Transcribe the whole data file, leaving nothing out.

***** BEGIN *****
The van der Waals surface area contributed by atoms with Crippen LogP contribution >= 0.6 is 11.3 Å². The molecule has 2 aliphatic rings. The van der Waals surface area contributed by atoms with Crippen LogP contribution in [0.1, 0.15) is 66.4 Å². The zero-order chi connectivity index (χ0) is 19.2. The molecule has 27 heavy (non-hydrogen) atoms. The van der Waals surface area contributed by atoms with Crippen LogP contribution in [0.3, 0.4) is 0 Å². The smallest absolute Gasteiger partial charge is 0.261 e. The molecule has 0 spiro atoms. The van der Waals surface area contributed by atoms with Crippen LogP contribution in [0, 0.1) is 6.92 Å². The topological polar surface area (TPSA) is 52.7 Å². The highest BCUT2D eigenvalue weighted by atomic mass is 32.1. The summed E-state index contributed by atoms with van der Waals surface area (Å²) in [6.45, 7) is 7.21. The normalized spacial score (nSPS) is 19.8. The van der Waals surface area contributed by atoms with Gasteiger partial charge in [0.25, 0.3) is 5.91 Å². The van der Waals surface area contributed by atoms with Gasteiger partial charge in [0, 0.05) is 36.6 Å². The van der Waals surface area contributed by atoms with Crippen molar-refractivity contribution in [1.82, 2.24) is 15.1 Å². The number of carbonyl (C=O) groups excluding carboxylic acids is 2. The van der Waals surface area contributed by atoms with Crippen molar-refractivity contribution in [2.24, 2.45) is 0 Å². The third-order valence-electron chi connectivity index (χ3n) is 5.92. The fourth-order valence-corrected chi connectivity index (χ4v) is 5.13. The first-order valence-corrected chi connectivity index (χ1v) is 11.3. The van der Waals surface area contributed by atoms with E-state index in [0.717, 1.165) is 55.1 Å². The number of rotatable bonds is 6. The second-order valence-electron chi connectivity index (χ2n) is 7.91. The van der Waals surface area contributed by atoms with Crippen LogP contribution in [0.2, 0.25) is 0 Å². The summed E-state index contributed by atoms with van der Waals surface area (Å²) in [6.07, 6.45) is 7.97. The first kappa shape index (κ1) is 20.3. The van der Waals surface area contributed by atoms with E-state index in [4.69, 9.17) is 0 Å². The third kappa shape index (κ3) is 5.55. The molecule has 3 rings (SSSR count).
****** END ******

The van der Waals surface area contributed by atoms with Crippen LogP contribution >= 0.6 is 11.3 Å². The molecule has 2 aliphatic rings. The van der Waals surface area contributed by atoms with Crippen LogP contribution in [0.1, 0.15) is 66.4 Å². The zero-order chi connectivity index (χ0) is 19.2. The molecule has 27 heavy (non-hydrogen) atoms. The van der Waals surface area contributed by atoms with Crippen LogP contribution in [0.3, 0.4) is 0 Å². The smallest absolute Gasteiger partial charge is 0.261 e. The molecule has 0 spiro atoms. The van der Waals surface area contributed by atoms with Crippen LogP contribution in [0, 0.1) is 6.92 Å². The topological polar surface area (TPSA) is 52.7 Å². The highest BCUT2D eigenvalue weighted by atomic mass is 32.1. The summed E-state index contributed by atoms with van der Waals surface area (Å²) in [6.45, 7) is 7.21. The normalized spacial score (nSPS) is 19.8. The van der Waals surface area contributed by atoms with Gasteiger partial charge in [0.25, 0.3) is 5.91 Å². The van der Waals surface area contributed by atoms with Gasteiger partial charge in [0, 0.05) is 36.6 Å². The van der Waals surface area contributed by atoms with Crippen molar-refractivity contribution in [1.82, 2.24) is 15.1 Å². The number of carbonyl (C=O) groups excluding carboxylic acids is 2. The van der Waals surface area contributed by atoms with Crippen molar-refractivity contribution in [2.24, 2.45) is 0 Å². The third-order valence-electron chi connectivity index (χ3n) is 5.92. The fourth-order valence-corrected chi connectivity index (χ4v) is 5.13. The first-order valence-corrected chi connectivity index (χ1v) is 11.3. The van der Waals surface area contributed by atoms with E-state index in [0.717, 1.165) is 55.1 Å². The number of rotatable bonds is 6. The second-order valence-electron chi connectivity index (χ2n) is 7.91. The van der Waals surface area contributed by atoms with Crippen LogP contribution in [0.2, 0.25) is 0 Å². The summed E-state index contributed by atoms with van der Waals surface area (Å²) in [6.07, 6.45) is 7.97. The first kappa shape index (κ1) is 20.3. The van der Waals surface area contributed by atoms with E-state index in [4.69, 9.17) is 0 Å². The third kappa shape index (κ3) is 5.55. The molecule has 3 rings (SSSR count).